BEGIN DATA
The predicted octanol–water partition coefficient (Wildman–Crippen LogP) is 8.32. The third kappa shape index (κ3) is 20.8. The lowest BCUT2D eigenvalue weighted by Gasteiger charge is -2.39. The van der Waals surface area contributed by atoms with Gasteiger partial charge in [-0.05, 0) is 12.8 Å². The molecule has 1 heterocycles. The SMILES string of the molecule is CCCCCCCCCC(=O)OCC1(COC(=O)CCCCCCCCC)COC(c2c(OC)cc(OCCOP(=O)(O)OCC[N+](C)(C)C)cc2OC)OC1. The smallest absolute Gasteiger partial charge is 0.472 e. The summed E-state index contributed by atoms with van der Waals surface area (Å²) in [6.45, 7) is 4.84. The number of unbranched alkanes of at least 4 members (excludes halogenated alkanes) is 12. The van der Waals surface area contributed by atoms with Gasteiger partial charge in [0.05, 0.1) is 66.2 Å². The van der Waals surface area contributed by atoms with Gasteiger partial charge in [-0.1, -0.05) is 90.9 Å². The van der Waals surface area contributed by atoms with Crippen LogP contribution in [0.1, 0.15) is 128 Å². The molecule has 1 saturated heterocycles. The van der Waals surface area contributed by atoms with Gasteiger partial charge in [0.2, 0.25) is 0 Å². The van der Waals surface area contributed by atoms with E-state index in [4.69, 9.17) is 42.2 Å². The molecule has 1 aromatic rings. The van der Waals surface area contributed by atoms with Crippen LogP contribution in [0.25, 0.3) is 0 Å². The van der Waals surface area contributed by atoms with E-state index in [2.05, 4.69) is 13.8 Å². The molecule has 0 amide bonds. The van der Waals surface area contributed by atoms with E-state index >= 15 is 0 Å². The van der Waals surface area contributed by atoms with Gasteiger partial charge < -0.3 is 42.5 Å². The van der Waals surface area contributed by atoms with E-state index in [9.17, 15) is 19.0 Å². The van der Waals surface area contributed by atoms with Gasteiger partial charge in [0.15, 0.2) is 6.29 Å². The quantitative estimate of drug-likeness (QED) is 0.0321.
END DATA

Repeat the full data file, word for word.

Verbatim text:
The predicted octanol–water partition coefficient (Wildman–Crippen LogP) is 8.32. The third kappa shape index (κ3) is 20.8. The lowest BCUT2D eigenvalue weighted by Gasteiger charge is -2.39. The van der Waals surface area contributed by atoms with Gasteiger partial charge in [-0.05, 0) is 12.8 Å². The molecule has 1 heterocycles. The SMILES string of the molecule is CCCCCCCCCC(=O)OCC1(COC(=O)CCCCCCCCC)COC(c2c(OC)cc(OCCOP(=O)(O)OCC[N+](C)(C)C)cc2OC)OC1. The smallest absolute Gasteiger partial charge is 0.472 e. The summed E-state index contributed by atoms with van der Waals surface area (Å²) in [6.45, 7) is 4.84. The number of unbranched alkanes of at least 4 members (excludes halogenated alkanes) is 12. The van der Waals surface area contributed by atoms with Gasteiger partial charge in [0.05, 0.1) is 66.2 Å². The van der Waals surface area contributed by atoms with Gasteiger partial charge in [-0.1, -0.05) is 90.9 Å². The van der Waals surface area contributed by atoms with Crippen LogP contribution in [0.1, 0.15) is 128 Å². The molecule has 1 saturated heterocycles. The van der Waals surface area contributed by atoms with Gasteiger partial charge in [0.2, 0.25) is 0 Å². The van der Waals surface area contributed by atoms with E-state index in [4.69, 9.17) is 42.2 Å². The molecule has 1 aromatic rings. The van der Waals surface area contributed by atoms with Crippen LogP contribution in [0.25, 0.3) is 0 Å². The van der Waals surface area contributed by atoms with E-state index in [2.05, 4.69) is 13.8 Å². The molecule has 0 amide bonds. The van der Waals surface area contributed by atoms with E-state index >= 15 is 0 Å². The van der Waals surface area contributed by atoms with Gasteiger partial charge < -0.3 is 42.5 Å². The van der Waals surface area contributed by atoms with E-state index in [9.17, 15) is 19.0 Å². The van der Waals surface area contributed by atoms with Gasteiger partial charge in [0.15, 0.2) is 6.29 Å². The quantitative estimate of drug-likeness (QED) is 0.0321.